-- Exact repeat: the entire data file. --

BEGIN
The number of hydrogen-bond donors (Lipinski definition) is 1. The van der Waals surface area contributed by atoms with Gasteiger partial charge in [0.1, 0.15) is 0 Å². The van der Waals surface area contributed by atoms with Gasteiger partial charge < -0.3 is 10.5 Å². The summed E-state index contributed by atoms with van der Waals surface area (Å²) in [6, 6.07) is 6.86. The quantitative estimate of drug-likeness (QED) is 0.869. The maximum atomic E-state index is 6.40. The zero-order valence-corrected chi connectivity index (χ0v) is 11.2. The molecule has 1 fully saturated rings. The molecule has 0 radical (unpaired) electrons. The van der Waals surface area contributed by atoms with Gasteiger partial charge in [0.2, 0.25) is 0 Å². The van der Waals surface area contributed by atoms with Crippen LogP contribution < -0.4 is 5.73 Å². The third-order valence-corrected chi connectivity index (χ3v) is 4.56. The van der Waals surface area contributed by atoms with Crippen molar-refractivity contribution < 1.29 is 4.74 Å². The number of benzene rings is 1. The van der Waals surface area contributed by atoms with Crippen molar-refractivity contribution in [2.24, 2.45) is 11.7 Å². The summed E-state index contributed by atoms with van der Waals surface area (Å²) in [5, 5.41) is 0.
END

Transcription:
The number of hydrogen-bond donors (Lipinski definition) is 1. The van der Waals surface area contributed by atoms with Gasteiger partial charge in [0.1, 0.15) is 0 Å². The van der Waals surface area contributed by atoms with Gasteiger partial charge < -0.3 is 10.5 Å². The summed E-state index contributed by atoms with van der Waals surface area (Å²) in [6, 6.07) is 6.86. The quantitative estimate of drug-likeness (QED) is 0.869. The maximum atomic E-state index is 6.40. The zero-order valence-corrected chi connectivity index (χ0v) is 11.2. The molecule has 1 fully saturated rings. The molecule has 0 radical (unpaired) electrons. The van der Waals surface area contributed by atoms with Gasteiger partial charge in [0.2, 0.25) is 0 Å². The van der Waals surface area contributed by atoms with Crippen LogP contribution < -0.4 is 5.73 Å². The third-order valence-corrected chi connectivity index (χ3v) is 4.56. The van der Waals surface area contributed by atoms with Crippen molar-refractivity contribution < 1.29 is 4.74 Å². The number of benzene rings is 1. The van der Waals surface area contributed by atoms with Crippen molar-refractivity contribution in [2.24, 2.45) is 11.7 Å². The summed E-state index contributed by atoms with van der Waals surface area (Å²) in [5, 5.41) is 0.